"But what about the food, Nick!" Maya cried. "I think all my best memories are here. Like my lobster-memories, and my burger-memories, and my steak-memories, and my...Did you hear something?" she asked.

Phoenix had, in fact, heard something, and that something had sounded very much like a pathetic whimper. He turned around. "Hey, Detective Gumshoe."

"Hey, pal," Gumshoe greeted, sorrow in his eye and famine in his bearing. "Don't mind me, you know. You can keep on going."

"That's a masochist, Maya," Phoenix said.

"Ohh!" Maya said, clapping her hands together. "Now I get it!"

Gumshoe sighed and looked at them from underneath mournful brows. "I guess you're here for the murder, huh, pal?"

"Sure am," Phoenix replied. "How's it looking?"

"Pretty bad, let me tell you," Gumshoe said. "Let me tell you, a couple of our guys just about lost their lunches."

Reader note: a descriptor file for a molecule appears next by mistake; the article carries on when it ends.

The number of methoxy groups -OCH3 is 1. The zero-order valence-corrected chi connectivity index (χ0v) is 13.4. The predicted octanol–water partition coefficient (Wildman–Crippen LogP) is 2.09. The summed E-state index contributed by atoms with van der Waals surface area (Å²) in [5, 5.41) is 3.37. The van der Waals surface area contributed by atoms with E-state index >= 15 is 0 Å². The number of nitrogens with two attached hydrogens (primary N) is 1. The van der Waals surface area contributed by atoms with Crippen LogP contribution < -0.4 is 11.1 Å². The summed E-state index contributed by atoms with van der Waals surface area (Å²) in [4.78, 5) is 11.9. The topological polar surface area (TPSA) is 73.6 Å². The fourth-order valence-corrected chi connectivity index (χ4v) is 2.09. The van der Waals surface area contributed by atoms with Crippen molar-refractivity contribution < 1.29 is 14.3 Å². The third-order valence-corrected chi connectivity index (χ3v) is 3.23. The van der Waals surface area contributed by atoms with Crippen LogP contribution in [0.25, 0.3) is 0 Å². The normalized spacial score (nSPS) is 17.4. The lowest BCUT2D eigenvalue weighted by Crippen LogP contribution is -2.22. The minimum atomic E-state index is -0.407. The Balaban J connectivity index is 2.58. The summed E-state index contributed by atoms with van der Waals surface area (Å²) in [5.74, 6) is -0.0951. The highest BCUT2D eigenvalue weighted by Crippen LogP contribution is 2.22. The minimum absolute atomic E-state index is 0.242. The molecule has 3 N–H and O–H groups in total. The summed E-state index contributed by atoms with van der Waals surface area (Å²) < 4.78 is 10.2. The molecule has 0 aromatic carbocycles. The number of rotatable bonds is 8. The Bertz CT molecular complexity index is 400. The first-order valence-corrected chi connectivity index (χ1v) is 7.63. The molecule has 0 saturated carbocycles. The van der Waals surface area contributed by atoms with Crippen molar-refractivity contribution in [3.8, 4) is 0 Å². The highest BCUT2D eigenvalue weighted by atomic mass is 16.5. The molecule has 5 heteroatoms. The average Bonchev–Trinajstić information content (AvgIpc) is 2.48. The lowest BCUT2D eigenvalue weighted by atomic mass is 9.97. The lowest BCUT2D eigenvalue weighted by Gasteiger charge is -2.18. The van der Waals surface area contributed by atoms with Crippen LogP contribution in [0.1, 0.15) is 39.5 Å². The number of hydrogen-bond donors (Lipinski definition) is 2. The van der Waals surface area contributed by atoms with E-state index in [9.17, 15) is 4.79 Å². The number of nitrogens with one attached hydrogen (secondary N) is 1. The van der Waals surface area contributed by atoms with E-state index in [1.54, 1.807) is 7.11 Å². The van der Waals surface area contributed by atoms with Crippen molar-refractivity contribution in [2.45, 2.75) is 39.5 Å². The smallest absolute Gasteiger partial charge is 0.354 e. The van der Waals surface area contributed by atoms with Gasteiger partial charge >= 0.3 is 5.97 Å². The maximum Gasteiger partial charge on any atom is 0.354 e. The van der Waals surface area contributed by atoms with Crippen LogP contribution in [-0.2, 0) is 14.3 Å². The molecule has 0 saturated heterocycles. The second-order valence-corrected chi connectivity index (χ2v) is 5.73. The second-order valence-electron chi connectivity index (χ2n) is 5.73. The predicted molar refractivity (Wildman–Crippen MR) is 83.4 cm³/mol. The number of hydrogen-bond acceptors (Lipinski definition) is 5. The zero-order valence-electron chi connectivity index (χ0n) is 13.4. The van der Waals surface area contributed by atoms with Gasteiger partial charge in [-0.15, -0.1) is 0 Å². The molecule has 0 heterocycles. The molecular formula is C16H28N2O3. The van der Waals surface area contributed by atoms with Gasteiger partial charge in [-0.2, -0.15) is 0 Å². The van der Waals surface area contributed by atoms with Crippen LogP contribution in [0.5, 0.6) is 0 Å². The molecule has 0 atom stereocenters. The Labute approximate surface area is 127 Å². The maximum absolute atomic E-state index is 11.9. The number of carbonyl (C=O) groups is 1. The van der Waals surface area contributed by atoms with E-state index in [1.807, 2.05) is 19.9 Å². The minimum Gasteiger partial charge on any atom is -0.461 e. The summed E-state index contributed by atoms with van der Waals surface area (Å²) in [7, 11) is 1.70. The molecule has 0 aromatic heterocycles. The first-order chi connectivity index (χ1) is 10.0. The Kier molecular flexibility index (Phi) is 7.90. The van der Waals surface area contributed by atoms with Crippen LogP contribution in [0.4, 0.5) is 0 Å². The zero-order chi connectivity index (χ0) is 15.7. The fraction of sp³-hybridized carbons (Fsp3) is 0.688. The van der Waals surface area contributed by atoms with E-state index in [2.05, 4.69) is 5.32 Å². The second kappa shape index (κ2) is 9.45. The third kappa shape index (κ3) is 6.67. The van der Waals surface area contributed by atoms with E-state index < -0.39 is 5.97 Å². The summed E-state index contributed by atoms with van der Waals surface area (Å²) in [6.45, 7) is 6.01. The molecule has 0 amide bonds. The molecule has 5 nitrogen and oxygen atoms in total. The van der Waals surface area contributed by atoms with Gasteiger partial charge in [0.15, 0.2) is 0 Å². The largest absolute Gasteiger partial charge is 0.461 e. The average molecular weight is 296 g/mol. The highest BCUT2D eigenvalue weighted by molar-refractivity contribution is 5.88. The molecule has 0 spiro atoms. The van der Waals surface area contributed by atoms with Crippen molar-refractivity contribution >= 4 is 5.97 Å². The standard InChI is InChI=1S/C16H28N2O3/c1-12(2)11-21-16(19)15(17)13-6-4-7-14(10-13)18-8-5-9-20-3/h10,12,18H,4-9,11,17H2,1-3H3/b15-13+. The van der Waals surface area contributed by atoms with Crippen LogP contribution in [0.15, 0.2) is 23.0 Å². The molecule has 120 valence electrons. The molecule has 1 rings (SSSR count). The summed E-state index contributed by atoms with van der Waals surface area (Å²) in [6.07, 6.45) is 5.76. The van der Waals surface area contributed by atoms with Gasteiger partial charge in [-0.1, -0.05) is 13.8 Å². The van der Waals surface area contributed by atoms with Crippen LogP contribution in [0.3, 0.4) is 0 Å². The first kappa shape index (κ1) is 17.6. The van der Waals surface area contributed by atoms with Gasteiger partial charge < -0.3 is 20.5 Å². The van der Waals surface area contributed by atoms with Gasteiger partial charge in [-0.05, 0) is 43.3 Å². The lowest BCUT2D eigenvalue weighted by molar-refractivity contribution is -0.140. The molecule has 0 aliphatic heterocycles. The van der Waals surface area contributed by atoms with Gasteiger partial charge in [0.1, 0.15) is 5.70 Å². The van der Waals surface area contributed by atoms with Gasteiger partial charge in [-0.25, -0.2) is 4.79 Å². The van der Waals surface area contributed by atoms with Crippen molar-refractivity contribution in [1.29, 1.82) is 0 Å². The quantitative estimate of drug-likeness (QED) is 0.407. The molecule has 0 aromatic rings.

"Poor Detective Gumshoe probably didn't have a lunch to lose," Maya whispered, which seemed pretty much right.

"Too bad, too," Gumshoe was saying. "Reports we got, she sounded like a real pretty girl. Real stylish. Is what they say."

"Don't know who she is?" Phoenix asked.

"Didn't have any ID or anything on her," Gumshoe said. "We're running a DNA check - we can't get dental records off her." He paused and looked at them. "Err, sorry. That's probably not the sort of thing you want to be hearing."

Phoenix managed to school his expression into something a little less horrified and said, "No, it's fine. You don't know anything about her?"

"Not much. Real tall - looked like she could take care of herself. We know she was hitting the sauce pretty hard," Gumshoe said.

"The sauce?" Maya asked.

"The sauce," Gumshoe said. "Oh, come on - you know - booze." He looked very disappointed in them both. "Everyone says 'sauce.'"

"Did you ever think it was only just cool detectives who use slang like that?" Maya suggested.

Gumshoe perked up at this considerably. His eyes started to shine, and he grinned widely. "Hey, yeah, maybe!" he agreed cheerfully. "Hey, yeah, that's probably it."

Maya looked at Phoenix, clearly proud of how smooth she was. Phoenix, in spite of himself, had to admit that she was extremely smooth.